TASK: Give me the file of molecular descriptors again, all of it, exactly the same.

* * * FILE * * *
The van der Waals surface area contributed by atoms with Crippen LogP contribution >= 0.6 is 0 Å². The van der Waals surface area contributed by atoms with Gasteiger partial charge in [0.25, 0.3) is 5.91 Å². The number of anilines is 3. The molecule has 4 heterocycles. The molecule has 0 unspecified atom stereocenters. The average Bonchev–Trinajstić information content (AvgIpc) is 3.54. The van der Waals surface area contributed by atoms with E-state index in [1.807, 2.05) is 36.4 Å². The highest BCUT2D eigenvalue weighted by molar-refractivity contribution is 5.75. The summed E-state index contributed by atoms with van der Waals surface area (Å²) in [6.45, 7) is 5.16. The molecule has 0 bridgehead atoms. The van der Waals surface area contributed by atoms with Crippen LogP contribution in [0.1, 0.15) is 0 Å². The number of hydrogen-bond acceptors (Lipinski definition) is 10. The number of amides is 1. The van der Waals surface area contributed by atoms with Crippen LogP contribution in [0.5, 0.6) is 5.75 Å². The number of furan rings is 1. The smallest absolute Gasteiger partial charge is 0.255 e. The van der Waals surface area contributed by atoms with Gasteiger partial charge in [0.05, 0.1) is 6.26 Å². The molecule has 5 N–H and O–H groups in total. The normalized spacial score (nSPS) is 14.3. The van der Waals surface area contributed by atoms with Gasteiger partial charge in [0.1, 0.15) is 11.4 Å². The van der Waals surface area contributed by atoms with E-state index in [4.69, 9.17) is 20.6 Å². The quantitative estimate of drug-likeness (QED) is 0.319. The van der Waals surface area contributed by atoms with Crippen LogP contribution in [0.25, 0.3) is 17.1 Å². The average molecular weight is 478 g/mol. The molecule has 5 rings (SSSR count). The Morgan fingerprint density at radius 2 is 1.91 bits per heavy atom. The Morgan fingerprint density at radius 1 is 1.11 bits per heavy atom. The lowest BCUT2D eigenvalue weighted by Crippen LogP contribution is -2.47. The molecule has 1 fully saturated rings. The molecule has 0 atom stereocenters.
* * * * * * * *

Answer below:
The van der Waals surface area contributed by atoms with Crippen LogP contribution >= 0.6 is 0 Å². The van der Waals surface area contributed by atoms with Gasteiger partial charge in [0.25, 0.3) is 5.91 Å². The number of anilines is 3. The molecule has 4 heterocycles. The molecule has 0 unspecified atom stereocenters. The average Bonchev–Trinajstić information content (AvgIpc) is 3.54. The van der Waals surface area contributed by atoms with E-state index in [1.807, 2.05) is 36.4 Å². The highest BCUT2D eigenvalue weighted by molar-refractivity contribution is 5.75. The summed E-state index contributed by atoms with van der Waals surface area (Å²) in [6.45, 7) is 5.16. The molecule has 0 bridgehead atoms. The van der Waals surface area contributed by atoms with Crippen LogP contribution in [0.1, 0.15) is 0 Å². The number of hydrogen-bond acceptors (Lipinski definition) is 10. The number of amides is 1. The van der Waals surface area contributed by atoms with Crippen LogP contribution in [0.5, 0.6) is 5.75 Å². The number of furan rings is 1. The smallest absolute Gasteiger partial charge is 0.255 e. The van der Waals surface area contributed by atoms with Gasteiger partial charge in [0.05, 0.1) is 6.26 Å². The molecule has 5 N–H and O–H groups in total. The normalized spacial score (nSPS) is 14.3. The van der Waals surface area contributed by atoms with Gasteiger partial charge in [0.1, 0.15) is 11.4 Å². The van der Waals surface area contributed by atoms with E-state index in [4.69, 9.17) is 20.6 Å². The quantitative estimate of drug-likeness (QED) is 0.319. The van der Waals surface area contributed by atoms with Crippen LogP contribution in [0.25, 0.3) is 17.1 Å². The average molecular weight is 478 g/mol. The molecule has 5 rings (SSSR count). The Morgan fingerprint density at radius 2 is 1.91 bits per heavy atom. The Morgan fingerprint density at radius 1 is 1.11 bits per heavy atom. The lowest BCUT2D eigenvalue weighted by Crippen LogP contribution is -2.47. The molecule has 1 fully saturated rings. The molecule has 0 atom stereocenters.